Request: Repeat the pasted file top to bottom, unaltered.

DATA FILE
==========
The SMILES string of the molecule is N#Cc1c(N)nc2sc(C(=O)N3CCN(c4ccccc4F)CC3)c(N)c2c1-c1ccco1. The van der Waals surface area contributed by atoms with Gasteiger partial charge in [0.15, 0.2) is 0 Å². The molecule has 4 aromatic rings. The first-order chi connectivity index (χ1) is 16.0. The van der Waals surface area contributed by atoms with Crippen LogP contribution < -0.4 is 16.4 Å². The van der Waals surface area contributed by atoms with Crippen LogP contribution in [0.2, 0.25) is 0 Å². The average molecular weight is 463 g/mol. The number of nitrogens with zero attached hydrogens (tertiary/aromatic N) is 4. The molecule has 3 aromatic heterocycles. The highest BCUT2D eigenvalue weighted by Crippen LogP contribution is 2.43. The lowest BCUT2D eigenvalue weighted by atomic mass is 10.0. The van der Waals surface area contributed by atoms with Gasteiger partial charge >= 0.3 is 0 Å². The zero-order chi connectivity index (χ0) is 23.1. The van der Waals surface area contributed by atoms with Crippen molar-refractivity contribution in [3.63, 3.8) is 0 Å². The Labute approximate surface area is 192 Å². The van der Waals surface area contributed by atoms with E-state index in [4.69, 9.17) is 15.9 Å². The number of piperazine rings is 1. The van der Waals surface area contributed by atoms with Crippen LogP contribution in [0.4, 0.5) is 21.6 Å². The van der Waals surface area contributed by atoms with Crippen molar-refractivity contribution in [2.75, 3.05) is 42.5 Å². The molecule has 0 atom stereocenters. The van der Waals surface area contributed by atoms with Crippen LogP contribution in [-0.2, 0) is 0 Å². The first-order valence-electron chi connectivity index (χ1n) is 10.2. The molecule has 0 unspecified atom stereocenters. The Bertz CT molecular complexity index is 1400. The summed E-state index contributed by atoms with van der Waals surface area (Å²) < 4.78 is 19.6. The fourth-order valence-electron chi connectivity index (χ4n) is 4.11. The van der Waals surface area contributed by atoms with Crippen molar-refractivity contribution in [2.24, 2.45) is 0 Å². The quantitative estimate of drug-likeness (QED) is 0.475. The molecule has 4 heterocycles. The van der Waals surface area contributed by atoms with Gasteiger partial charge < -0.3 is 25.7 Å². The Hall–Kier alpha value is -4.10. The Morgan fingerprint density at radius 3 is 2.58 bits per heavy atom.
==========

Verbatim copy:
The SMILES string of the molecule is N#Cc1c(N)nc2sc(C(=O)N3CCN(c4ccccc4F)CC3)c(N)c2c1-c1ccco1. The van der Waals surface area contributed by atoms with Gasteiger partial charge in [0.15, 0.2) is 0 Å². The molecule has 4 aromatic rings. The first-order chi connectivity index (χ1) is 16.0. The van der Waals surface area contributed by atoms with Crippen LogP contribution < -0.4 is 16.4 Å². The van der Waals surface area contributed by atoms with Crippen LogP contribution in [0.2, 0.25) is 0 Å². The average molecular weight is 463 g/mol. The number of nitrogens with zero attached hydrogens (tertiary/aromatic N) is 4. The molecule has 3 aromatic heterocycles. The highest BCUT2D eigenvalue weighted by Crippen LogP contribution is 2.43. The lowest BCUT2D eigenvalue weighted by atomic mass is 10.0. The van der Waals surface area contributed by atoms with Gasteiger partial charge >= 0.3 is 0 Å². The zero-order chi connectivity index (χ0) is 23.1. The van der Waals surface area contributed by atoms with Crippen molar-refractivity contribution in [3.63, 3.8) is 0 Å². The Labute approximate surface area is 192 Å². The van der Waals surface area contributed by atoms with E-state index in [4.69, 9.17) is 15.9 Å². The number of piperazine rings is 1. The van der Waals surface area contributed by atoms with Crippen LogP contribution in [0.4, 0.5) is 21.6 Å². The van der Waals surface area contributed by atoms with Crippen molar-refractivity contribution in [2.75, 3.05) is 42.5 Å². The molecule has 0 atom stereocenters. The van der Waals surface area contributed by atoms with Crippen LogP contribution in [-0.2, 0) is 0 Å². The first-order valence-electron chi connectivity index (χ1n) is 10.2. The molecule has 0 unspecified atom stereocenters. The Bertz CT molecular complexity index is 1400. The summed E-state index contributed by atoms with van der Waals surface area (Å²) < 4.78 is 19.6. The fourth-order valence-electron chi connectivity index (χ4n) is 4.11. The van der Waals surface area contributed by atoms with Crippen molar-refractivity contribution in [2.24, 2.45) is 0 Å². The quantitative estimate of drug-likeness (QED) is 0.475. The molecule has 4 heterocycles. The van der Waals surface area contributed by atoms with Gasteiger partial charge < -0.3 is 25.7 Å². The Hall–Kier alpha value is -4.10. The Morgan fingerprint density at radius 3 is 2.58 bits per heavy atom.